…the public is rarely interested in knowing and the media rarely interested in investigating the mental state of a Muslim perpetrator.
Alongside this dehumanizing message, I am also often made to feel that my religion is less than other faiths, and thereby not worthy of respect or protection. Because my religious beliefs are dismissed as illegitimate and unintelligent, I can’t champion my values as a Muslim without cloaking them in a political context. For example, I can’t voice my religious opinion on abortion without couching it as an opinion endorsed by the liberal-left. Only then do I garner respect from peers. If I present my views on abortion issues purely from the point of view of a Muslim, I am met with discomfort, as though my examination of things through the lens of Islam lacks credibility because Islam itself lacks credibility. I find some solace in knowing that my friends from different faiths complain that they too are met with uneasy looks when broaching matters within the context of their religious beliefs.
And if I ever do argue a certain position by drawing on my understanding of my faith, I cannot help but worry that the listener will first label that position as either “liberal” or “conservative,” and then color all of Islam as being “too liberal” or “too conservative.” Instead of understanding that Islamic principles are a blend of positions that sit on both sides of the political spectrum, people are often eager to brand my religion as one or the other. I have seen this scenario play out in the media multiple times, where, not only is a particular aspect of Islam misunderstood, but it is then taken to reflect the nature of the entire religion. As a Muslim-American, I feel stuck between boldly voicing my religious beliefs or discretely framing them in non-religious terms for fear they will be met with disdain or taken out of context. Sometimes I want to throw up my hands and abandon all attempts to share my point-of-view as a Muslim.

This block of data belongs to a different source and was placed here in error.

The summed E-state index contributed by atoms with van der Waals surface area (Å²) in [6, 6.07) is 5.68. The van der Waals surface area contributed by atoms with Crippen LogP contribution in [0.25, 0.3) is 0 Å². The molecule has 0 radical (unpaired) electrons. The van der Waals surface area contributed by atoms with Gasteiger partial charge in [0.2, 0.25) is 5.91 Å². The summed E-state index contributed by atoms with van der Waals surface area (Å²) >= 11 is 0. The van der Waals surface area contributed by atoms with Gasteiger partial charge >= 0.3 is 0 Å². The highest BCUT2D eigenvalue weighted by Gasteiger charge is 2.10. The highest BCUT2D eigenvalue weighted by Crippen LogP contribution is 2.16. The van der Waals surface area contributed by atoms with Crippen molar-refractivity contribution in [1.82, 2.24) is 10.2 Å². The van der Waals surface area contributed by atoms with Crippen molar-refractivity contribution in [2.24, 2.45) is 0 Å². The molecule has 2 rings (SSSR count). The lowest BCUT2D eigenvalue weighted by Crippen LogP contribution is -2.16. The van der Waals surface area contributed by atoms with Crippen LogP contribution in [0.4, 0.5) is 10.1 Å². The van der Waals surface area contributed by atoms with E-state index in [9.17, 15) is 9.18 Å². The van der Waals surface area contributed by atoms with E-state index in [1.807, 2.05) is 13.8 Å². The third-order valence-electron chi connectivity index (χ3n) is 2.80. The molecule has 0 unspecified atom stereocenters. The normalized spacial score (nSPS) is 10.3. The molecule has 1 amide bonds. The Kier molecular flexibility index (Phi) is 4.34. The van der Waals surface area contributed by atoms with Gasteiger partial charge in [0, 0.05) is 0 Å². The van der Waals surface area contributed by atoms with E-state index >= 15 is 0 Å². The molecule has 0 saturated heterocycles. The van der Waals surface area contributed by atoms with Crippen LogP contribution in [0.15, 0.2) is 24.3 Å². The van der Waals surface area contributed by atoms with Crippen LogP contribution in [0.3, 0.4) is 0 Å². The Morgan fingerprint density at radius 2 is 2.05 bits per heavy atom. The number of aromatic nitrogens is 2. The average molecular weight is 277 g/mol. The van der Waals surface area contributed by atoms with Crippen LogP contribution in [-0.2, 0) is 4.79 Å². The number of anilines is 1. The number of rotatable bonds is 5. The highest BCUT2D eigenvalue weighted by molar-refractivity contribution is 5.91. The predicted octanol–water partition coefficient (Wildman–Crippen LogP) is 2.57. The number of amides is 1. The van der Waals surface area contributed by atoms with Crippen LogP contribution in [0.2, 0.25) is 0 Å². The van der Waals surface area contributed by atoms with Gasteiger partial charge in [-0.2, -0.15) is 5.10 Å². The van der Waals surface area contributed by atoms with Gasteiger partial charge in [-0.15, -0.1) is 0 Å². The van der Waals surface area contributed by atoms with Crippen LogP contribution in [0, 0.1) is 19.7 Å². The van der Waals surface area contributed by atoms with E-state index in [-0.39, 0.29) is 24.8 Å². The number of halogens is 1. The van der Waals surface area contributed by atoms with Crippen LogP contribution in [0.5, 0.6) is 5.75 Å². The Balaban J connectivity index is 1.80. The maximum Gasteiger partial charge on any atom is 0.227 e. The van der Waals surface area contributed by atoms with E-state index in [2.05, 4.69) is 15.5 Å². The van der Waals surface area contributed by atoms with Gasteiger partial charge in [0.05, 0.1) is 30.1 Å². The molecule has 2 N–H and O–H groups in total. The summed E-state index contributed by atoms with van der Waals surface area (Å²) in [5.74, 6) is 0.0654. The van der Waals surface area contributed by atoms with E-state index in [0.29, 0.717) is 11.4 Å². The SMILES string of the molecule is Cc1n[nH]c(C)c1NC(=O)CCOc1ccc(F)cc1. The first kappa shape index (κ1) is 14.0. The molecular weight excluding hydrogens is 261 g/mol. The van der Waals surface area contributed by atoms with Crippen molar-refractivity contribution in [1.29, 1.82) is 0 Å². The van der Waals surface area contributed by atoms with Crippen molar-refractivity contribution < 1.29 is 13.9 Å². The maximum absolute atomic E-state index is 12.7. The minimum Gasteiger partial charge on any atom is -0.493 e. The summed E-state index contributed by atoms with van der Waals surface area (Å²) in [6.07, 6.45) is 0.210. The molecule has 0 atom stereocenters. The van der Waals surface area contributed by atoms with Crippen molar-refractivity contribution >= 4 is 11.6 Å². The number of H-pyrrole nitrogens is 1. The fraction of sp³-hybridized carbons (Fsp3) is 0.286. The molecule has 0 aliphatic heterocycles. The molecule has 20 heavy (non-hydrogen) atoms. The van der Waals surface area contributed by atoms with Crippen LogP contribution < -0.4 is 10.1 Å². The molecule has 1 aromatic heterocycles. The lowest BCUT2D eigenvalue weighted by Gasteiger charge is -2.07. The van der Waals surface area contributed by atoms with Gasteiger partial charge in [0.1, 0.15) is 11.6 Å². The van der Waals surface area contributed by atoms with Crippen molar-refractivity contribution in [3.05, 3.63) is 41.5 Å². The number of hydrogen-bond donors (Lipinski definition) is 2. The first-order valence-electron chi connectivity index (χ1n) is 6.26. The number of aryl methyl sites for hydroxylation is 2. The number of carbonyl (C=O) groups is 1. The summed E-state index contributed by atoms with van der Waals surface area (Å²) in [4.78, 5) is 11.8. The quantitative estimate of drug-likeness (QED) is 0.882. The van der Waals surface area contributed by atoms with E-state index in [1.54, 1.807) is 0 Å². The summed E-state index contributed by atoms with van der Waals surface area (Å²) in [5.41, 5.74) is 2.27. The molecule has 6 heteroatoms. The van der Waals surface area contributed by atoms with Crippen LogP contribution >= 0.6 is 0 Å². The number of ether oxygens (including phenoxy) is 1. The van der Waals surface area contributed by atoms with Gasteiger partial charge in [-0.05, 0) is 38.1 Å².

Instead of understanding that Islamic principles are a blend of positions that sit on both sides of the political spectrum, people are often eager to brand my religion as one or the other.
The political and cultural climate of the last two decades, as dehumanizing as it has been at times, has revealed to me what I want to do with my education and life—change American discourse so that Muslims are seen as no less valuable than non-Muslims and Islam no less credible a religion than any other.
Reema Lateef is a baking aficionado who has dedicated the last few years to public service, helping homeowners facing foreclosure, and interning at a state prosecutor’s office. After graduating law school, she will represent the United States in bankruptcy cases for the Department of Justice’s Office of the U.S. Trustee.